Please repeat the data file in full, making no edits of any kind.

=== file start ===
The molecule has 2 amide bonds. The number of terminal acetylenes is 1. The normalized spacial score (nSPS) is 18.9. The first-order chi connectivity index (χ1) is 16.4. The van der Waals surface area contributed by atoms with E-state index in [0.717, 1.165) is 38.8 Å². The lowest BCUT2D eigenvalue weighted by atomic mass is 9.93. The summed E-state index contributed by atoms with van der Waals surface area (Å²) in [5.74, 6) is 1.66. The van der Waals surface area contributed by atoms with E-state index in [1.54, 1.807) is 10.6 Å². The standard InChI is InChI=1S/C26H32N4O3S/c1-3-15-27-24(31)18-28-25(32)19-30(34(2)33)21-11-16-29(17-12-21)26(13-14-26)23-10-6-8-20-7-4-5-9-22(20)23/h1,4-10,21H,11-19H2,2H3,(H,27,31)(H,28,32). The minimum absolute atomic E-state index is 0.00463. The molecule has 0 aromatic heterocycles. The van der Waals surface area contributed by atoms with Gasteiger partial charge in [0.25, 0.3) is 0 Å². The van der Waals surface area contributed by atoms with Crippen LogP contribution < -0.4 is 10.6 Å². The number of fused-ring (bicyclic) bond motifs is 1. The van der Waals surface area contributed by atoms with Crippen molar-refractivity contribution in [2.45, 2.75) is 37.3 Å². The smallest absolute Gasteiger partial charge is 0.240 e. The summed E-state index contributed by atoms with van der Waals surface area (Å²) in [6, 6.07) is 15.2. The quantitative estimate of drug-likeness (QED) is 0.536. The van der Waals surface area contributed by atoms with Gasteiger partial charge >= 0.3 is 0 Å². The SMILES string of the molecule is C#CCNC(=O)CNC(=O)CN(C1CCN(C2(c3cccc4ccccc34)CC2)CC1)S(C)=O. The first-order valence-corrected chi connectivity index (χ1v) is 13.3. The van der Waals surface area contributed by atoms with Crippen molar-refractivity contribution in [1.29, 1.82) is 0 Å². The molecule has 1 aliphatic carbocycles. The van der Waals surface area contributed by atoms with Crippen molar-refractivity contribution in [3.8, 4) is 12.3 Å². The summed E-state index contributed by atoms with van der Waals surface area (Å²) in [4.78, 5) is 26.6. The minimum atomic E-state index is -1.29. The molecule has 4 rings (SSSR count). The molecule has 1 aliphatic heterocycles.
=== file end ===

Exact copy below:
The molecule has 2 amide bonds. The number of terminal acetylenes is 1. The normalized spacial score (nSPS) is 18.9. The first-order chi connectivity index (χ1) is 16.4. The van der Waals surface area contributed by atoms with E-state index in [0.717, 1.165) is 38.8 Å². The lowest BCUT2D eigenvalue weighted by atomic mass is 9.93. The summed E-state index contributed by atoms with van der Waals surface area (Å²) in [5.74, 6) is 1.66. The van der Waals surface area contributed by atoms with E-state index in [1.54, 1.807) is 10.6 Å². The standard InChI is InChI=1S/C26H32N4O3S/c1-3-15-27-24(31)18-28-25(32)19-30(34(2)33)21-11-16-29(17-12-21)26(13-14-26)23-10-6-8-20-7-4-5-9-22(20)23/h1,4-10,21H,11-19H2,2H3,(H,27,31)(H,28,32). The minimum absolute atomic E-state index is 0.00463. The molecule has 0 aromatic heterocycles. The van der Waals surface area contributed by atoms with Gasteiger partial charge in [0.25, 0.3) is 0 Å². The van der Waals surface area contributed by atoms with Crippen LogP contribution < -0.4 is 10.6 Å². The number of fused-ring (bicyclic) bond motifs is 1. The van der Waals surface area contributed by atoms with Crippen molar-refractivity contribution in [2.45, 2.75) is 37.3 Å². The smallest absolute Gasteiger partial charge is 0.240 e. The summed E-state index contributed by atoms with van der Waals surface area (Å²) in [6, 6.07) is 15.2. The quantitative estimate of drug-likeness (QED) is 0.536. The van der Waals surface area contributed by atoms with Gasteiger partial charge >= 0.3 is 0 Å². The SMILES string of the molecule is C#CCNC(=O)CNC(=O)CN(C1CCN(C2(c3cccc4ccccc34)CC2)CC1)S(C)=O. The first-order valence-corrected chi connectivity index (χ1v) is 13.3. The van der Waals surface area contributed by atoms with Crippen molar-refractivity contribution in [1.29, 1.82) is 0 Å². The molecule has 1 aliphatic carbocycles. The van der Waals surface area contributed by atoms with Crippen molar-refractivity contribution in [3.8, 4) is 12.3 Å². The summed E-state index contributed by atoms with van der Waals surface area (Å²) in [4.78, 5) is 26.6. The minimum atomic E-state index is -1.29. The molecule has 4 rings (SSSR count). The molecule has 1 aliphatic heterocycles.